I love Yo-Yo Ma.
The stellar, nearly flawless strokes of his bow dancing upon tensioned strings—they resurrect meticulously crafted melodies conjured centuries ago among master musicians.
Centuries have passed since then. And yet I lie on my bed at night listening to these classics, revived at the hands of a modern prodigy—every note coming to me through tiny, white headphones, as if passing through time and space.
Oh, how things have changed from the days when my parents would take us on Sunday evenings to the homes of missionary or pastor friends. These nights would often end with everyone singing together, even though some of us with more dubious musical giftings could make the whole affair excruciating.
Yo-Yo Ma it was not.
But it was something, and something special. Perhaps the less-than-subtle changes between those days and now bear witness to how we digest music differently—a change that’s made its way into our churches.
Far From Dead
Just as home entertainment has morphed from family and neighborhood sing-alongs to the ability to consume whatever music the global professionals offer, the church has shifted away from an emphasis on corporate singing. At best, larger churches have shifted to more professional, performance-oriented music. And smaller churches have adopted less of the traditional “come one, come all” since because it feels outdated, irrelevant, and at times downright embarrassing. Who can compete with the masters, after all?
It seems our society’s progress has played a role in the end of congregational singing. Right?
Congregational singing is far from dead, mainly because it’s connected to a source of life higher than cultural trends or modern comparisons. Even so, it receives less attention and adulation than it should—and there are several reasons. First, people tend to be attracted to larger churches where the “performance” of music approximates the professional; in principle, there’s nothing wrong with that. Second, the music in most churches tends to be so loud that the congregation simply cannot hear itself sing. Third, smaller churches with less ability to produce professional-sounding music tend to minimize singing altogether, so as to minimize embarrassment or perceived weakness.
But now is the moment to re-embrace the crucial role of congregational singing in our churches. Singing is an act of obedience; we gather and sing because we’re called to. Like telling the truth. Like loving our wives and our children. Like loving our neighbor as ourselves. These may seem like bold statements, but consider this: Singing is a real and tangible expression of loving the Lord with our whole hearts and our whole selves, and loving our neighbor as ourselves.
Singing is also a privilege, a foretaste of heaven. After all, one day in the future every tribe, language, nation, and people will sing as one congregation before the throne of the risen Lamb. Until then, we find a microcosm of that day in the unimpressive form of congregational worship. As we anticipate the matchless glories of heaven, there’s immeasurable value in our singing together on earth. The extent of this importance becomes increasingly realized in three ways.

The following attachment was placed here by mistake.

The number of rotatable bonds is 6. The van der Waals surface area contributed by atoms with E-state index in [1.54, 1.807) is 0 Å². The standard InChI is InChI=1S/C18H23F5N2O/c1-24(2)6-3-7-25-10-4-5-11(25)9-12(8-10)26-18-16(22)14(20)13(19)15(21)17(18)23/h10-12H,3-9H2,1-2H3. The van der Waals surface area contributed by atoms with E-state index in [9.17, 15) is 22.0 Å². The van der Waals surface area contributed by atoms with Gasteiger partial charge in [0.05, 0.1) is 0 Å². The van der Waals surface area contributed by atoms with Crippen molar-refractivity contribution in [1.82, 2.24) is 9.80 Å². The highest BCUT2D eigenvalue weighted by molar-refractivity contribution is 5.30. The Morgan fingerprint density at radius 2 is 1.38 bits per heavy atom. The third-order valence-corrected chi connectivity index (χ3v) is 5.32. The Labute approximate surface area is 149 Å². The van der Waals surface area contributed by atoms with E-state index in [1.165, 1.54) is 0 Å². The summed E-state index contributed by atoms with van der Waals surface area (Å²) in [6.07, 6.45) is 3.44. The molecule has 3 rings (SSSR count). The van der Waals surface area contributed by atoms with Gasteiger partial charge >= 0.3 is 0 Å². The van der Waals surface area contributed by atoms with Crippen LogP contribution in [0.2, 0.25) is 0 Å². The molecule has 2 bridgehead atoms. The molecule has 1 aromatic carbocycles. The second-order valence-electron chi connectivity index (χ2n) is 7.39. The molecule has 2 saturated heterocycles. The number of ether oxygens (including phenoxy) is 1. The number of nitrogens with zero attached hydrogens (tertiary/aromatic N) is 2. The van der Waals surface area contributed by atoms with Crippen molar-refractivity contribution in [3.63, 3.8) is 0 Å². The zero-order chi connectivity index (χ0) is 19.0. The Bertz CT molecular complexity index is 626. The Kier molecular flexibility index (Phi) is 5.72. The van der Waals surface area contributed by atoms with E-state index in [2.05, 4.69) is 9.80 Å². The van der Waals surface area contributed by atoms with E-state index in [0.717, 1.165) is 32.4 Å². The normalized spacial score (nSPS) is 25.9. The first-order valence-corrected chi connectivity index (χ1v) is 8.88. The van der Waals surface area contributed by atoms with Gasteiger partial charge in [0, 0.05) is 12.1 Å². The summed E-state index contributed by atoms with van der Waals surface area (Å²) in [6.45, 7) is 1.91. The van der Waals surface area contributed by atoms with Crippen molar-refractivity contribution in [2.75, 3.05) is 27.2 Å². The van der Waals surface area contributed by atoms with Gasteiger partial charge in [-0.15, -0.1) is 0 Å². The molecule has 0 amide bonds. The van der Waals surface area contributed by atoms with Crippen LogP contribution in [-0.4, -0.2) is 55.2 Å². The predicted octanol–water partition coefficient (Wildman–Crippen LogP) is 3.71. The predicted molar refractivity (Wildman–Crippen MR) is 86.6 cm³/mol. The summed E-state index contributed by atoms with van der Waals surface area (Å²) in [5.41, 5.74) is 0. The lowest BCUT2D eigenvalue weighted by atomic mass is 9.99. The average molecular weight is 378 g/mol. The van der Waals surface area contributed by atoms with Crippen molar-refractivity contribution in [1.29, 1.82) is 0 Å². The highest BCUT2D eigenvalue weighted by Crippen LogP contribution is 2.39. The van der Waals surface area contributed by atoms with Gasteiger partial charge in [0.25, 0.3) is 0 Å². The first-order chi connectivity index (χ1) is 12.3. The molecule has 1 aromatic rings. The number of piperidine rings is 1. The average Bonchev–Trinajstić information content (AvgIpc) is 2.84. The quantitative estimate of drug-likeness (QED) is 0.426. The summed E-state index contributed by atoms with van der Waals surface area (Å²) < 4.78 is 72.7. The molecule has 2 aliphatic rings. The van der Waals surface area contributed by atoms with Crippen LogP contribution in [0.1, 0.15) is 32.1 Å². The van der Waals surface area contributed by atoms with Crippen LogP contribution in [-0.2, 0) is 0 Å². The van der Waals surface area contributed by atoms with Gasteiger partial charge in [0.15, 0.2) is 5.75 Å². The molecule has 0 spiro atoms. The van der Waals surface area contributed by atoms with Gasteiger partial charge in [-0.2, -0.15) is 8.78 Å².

1. Congregational singing affects us as individuals.
First, singing affects us as individuals. In our society depression abounds, self-worth is confused, marriages and families are shattering, suicide rates are soaring, and a sense of global turmoil endures. Amid all this, it’s only when we worship that we put God in his rightful spot, engaging him with our intellect, emotions, and bodies. We cannot rise above the world’s difficulties until we turn our eyes to the one higher than ourselves.
We proclaim in congregational worship what sometimes seems impossible to proclaim in our natural selves: “You are the center of the universe. I am but a moment; you are eternal.” In worship, what’s personal engages with what’s eternal. And so as we sing, we lift our eyes to what’s higher, and we find relief. Ultimately, our minds are renewed as we remind ourselves of God’s mercy and offer our bodies as living sacrifices to him (Rom. 12:1–2).
2. Congregational singing affects our community.
Second, congregational singing affects our community. What it does for us as individuals ripples outward toward those around us. The apostle Paul often encouraged the earliest churches toward authentic worship. He told these new Christians to encourage one another with psalms, hymns, and spiritual songs (Eph. 5:19). In other words, when we sing we’re reminding each other eternal truths and therefore forging a lasting spiritual bond between us. We’re not merely singing to God; we’re singing to one another.
3. Congregational singing helps our witness.
Last, congregational singing is a radical witness to those looking on.
Imagine what our singing together sounds like to an onlooking world that doesn’t believe. They see people singing together passionately. They see communities of desperate individuals joining together, men and women who couldn’t golf in the same country club or send their kids to the same school. And yet they’re joined together, singing to one another the unique melody of the good news.
I was told as a child to “sing up” because it might be a good witness. But singing is always a witness to something—either to the greatest privilege of our lives or to the fact that, frankly, we’re bored. From those who visit our churches, to our children who’ve yet to believe, to people who hear our voices from the sidewalk—when we sing together of the grace of our Savior, it’s a powerful witness.
I love Yo-Yo Ma. But singing with God’s people? Joining the eternal chorus? Embracing our blood-bought destiny? Standing with those who have tears in their eyes? Remembering when those same people stood next to me when I had tears in mine? Singing before this world of the only hope we have in the world?
This is the eternal concerto of the soul—the ultimate masterpiece.